Collection: Cultural Shadow Work

This page is meant to serve as an ongoing table of contents of the cultural shadow work pieces that I’m writing.  I’ve made notes of the places where I am currently working and intend to do more work.

Shadow Work

My posts on the topic:

Other people’s writings on the topic:

Books for Further Reading:

Who Am I To Say This Stuff?

My posts on the topic

Other people’s writings on the topic:

Books for Further Reading:

  • I Thought It was Just Me (But it’s not) – Brené Brown

Privilege in the US  (What’s not in the Shadow)

Privilege is what you have when your self-description is the surrounding culture’s “default” setting. When the systems and structures surrounding you are set up in your favor, this is largely invisible to you unless you actively look for it.

In Shadow terms, this is the opposite of the shadow. It’s what’s in the light.

Posts I’ve written on the topic:

Other people’s writings on the topic:

Books for Further Reading:

Faulty Logic – Black and White Thinking

Posts on the topic

Other people’s writings on the topic:

Books for Further Reading:

Race and the Shadow

Posts on the topic

Other people’s writings on the topic:

From “Researchers…”:

“Recently, researchers working around the world have been discovering that a society’s fears, anxieties and hatreds have remarkable longevity.

In Africa, the descendants of those tribes who suffered most under the slave trade are more likely to be mistrustful today. In Germany, the Nazi Party won a larger share of the vote in cities where Christians had blamed Jews for the Black Death and massacred them six centuries earlier, researchers found.

Together, these results suggests that societies can be scarred and traumatized, like people. For psychologists, political scientists and pundits who hope to understand why voters do what they do, these findings argue for paying a little more attention to history.

After all, slavery’s enduring legacy is evident not only in statistics on black poverty and education. The institution continues to influence how white Southerners think and feel about race — and how they vote. Slavery still divides the American people.”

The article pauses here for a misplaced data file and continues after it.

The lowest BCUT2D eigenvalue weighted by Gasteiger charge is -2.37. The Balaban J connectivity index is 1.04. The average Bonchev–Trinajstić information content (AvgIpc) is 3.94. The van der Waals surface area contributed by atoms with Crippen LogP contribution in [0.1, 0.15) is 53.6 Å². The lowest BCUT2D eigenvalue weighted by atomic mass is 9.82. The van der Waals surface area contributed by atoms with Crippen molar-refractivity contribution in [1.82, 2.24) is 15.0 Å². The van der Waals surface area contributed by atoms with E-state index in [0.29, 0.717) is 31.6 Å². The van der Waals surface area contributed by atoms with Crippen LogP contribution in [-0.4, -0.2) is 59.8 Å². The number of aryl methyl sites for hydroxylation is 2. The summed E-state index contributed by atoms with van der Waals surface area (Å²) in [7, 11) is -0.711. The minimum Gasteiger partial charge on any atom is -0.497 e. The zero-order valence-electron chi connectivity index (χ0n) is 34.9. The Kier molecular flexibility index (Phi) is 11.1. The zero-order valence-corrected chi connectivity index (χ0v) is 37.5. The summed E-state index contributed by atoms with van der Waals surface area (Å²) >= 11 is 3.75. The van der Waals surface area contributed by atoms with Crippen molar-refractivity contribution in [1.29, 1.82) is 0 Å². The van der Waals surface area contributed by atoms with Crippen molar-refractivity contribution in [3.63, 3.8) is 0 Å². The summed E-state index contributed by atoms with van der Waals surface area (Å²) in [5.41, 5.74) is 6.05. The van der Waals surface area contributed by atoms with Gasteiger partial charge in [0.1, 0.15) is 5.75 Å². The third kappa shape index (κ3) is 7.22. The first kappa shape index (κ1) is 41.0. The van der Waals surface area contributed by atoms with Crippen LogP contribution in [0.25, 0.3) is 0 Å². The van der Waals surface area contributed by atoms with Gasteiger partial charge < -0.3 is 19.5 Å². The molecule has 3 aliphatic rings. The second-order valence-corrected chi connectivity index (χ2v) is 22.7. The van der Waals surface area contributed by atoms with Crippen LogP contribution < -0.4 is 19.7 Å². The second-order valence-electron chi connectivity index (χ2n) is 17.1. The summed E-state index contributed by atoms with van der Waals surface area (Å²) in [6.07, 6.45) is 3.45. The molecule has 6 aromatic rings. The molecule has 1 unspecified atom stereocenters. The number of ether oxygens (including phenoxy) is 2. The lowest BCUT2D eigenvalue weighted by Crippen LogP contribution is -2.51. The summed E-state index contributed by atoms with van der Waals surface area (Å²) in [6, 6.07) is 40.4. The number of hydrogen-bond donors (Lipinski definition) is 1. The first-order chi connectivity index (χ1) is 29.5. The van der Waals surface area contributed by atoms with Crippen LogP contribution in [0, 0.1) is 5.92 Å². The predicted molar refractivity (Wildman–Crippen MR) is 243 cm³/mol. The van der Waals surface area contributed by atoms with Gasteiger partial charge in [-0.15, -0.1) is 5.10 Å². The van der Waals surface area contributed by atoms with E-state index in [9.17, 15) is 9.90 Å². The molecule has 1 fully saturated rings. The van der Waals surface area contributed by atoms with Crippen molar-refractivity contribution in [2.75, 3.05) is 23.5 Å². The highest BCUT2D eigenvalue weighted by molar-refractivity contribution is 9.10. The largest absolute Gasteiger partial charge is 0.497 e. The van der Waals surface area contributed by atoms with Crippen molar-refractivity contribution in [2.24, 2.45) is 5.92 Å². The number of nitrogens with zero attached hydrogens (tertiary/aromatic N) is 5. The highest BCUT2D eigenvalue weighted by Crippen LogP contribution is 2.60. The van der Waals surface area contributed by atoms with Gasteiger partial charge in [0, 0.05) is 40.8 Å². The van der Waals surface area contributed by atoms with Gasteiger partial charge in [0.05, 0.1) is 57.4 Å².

Books for Further Reading:

Gender, Sex, and the Shadow

Posts on the topic

Other people’s writings on the topic:

“…even if some of the gendered double standards about sex were eroding, there would always be this difference: women had to plan their love lives with an eye to having children before it was “too late”.

It doesn’t talk about the damage this did to dating & marriage pressures for both men & women. It doesn’t talk about how relationships erode because of these assumptions. Or how the ingrained cultural assumption that all women want children can be incredibly damaging to those who don’t. I am amazed that the article doesn’t mention the wage gap as another offshoot of this myth.

But – though it is incomplete – this article is still interesting. Biological Clock was a metaphor made up for the circadian rhythm.

Books for Further Reading:

  • Devil in the Shape of a Woman: Witchcraft in Colonial New England by Carol F. Karlsen

Disabled Bodies and the Shadow

Posts on Topic

Other people’s writings on this topic:

Books for Further Reading:

  • The Disability Studies Reader, 2nd ed. edited by Lennard J. Davis
  • Encounters with Strangers: Feminism and Disability edited by Jenny Morris

Age vs Childhood vs Youth – The three-edged coin

I have not yet written about the “heads” side of this coin (childhood) or the “tails” side of this coin (aging) or the impossible, thin edge that balances between them where all of the privilege lies (youth / young adulthood).

However, my friend Brenna wrote an amazing post about this, and it’s a good starting point.

Obesity

This article on fat shaming and thin privilege was really interesting. 

Intellectualism

I have a lot more to say about this. Why intelligence is confused with dishonesty, Where science falls into the shadow.  But while we’re here – check out this article on the Death of Expertise.

Topics Still To Come

  • Class and Poverty
  • Disability
  • Why the 1950s won’t go away
  • nature
  • intuition vs. Logic
  • … and more

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